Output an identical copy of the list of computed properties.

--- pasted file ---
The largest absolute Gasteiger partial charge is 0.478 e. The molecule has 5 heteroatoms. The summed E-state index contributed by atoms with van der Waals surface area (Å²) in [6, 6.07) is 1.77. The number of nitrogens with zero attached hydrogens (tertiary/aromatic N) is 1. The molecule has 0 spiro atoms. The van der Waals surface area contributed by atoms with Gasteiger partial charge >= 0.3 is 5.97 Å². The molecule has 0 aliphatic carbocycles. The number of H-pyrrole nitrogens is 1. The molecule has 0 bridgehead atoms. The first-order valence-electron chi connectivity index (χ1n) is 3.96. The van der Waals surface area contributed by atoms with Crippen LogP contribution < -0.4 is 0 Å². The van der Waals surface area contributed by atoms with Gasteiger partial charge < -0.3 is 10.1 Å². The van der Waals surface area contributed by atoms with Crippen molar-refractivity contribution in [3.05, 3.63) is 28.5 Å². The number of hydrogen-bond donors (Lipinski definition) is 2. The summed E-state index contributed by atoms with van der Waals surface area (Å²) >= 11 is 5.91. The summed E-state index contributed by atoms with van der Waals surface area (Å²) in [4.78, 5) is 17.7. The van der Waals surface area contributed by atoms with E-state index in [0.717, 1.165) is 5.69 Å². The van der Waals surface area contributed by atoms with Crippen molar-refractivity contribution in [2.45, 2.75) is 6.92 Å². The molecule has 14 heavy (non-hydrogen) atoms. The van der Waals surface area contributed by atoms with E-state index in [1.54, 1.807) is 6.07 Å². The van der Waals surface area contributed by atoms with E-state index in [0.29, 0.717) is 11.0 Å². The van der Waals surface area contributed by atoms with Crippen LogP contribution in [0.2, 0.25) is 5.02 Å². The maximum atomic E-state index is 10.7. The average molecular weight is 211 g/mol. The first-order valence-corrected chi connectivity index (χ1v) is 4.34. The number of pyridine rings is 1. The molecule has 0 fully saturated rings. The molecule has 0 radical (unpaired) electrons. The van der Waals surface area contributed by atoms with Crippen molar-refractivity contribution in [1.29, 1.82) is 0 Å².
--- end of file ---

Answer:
The largest absolute Gasteiger partial charge is 0.478 e. The molecule has 5 heteroatoms. The summed E-state index contributed by atoms with van der Waals surface area (Å²) in [6, 6.07) is 1.77. The number of nitrogens with zero attached hydrogens (tertiary/aromatic N) is 1. The molecule has 0 spiro atoms. The van der Waals surface area contributed by atoms with Gasteiger partial charge >= 0.3 is 5.97 Å². The molecule has 0 aliphatic carbocycles. The number of H-pyrrole nitrogens is 1. The molecule has 0 bridgehead atoms. The first-order valence-electron chi connectivity index (χ1n) is 3.96. The van der Waals surface area contributed by atoms with Crippen LogP contribution < -0.4 is 0 Å². The van der Waals surface area contributed by atoms with Gasteiger partial charge < -0.3 is 10.1 Å². The van der Waals surface area contributed by atoms with Crippen molar-refractivity contribution in [3.05, 3.63) is 28.5 Å². The number of hydrogen-bond donors (Lipinski definition) is 2. The summed E-state index contributed by atoms with van der Waals surface area (Å²) >= 11 is 5.91. The summed E-state index contributed by atoms with van der Waals surface area (Å²) in [4.78, 5) is 17.7. The van der Waals surface area contributed by atoms with E-state index in [0.717, 1.165) is 5.69 Å². The van der Waals surface area contributed by atoms with Crippen molar-refractivity contribution in [2.45, 2.75) is 6.92 Å². The molecule has 14 heavy (non-hydrogen) atoms. The van der Waals surface area contributed by atoms with E-state index in [1.54, 1.807) is 6.07 Å². The van der Waals surface area contributed by atoms with E-state index in [0.29, 0.717) is 11.0 Å². The van der Waals surface area contributed by atoms with Crippen LogP contribution in [0.2, 0.25) is 5.02 Å². The maximum atomic E-state index is 10.7. The average molecular weight is 211 g/mol. The first-order valence-corrected chi connectivity index (χ1v) is 4.34. The number of pyridine rings is 1. The molecule has 0 fully saturated rings. The molecule has 0 radical (unpaired) electrons. The van der Waals surface area contributed by atoms with Crippen molar-refractivity contribution in [1.29, 1.82) is 0 Å².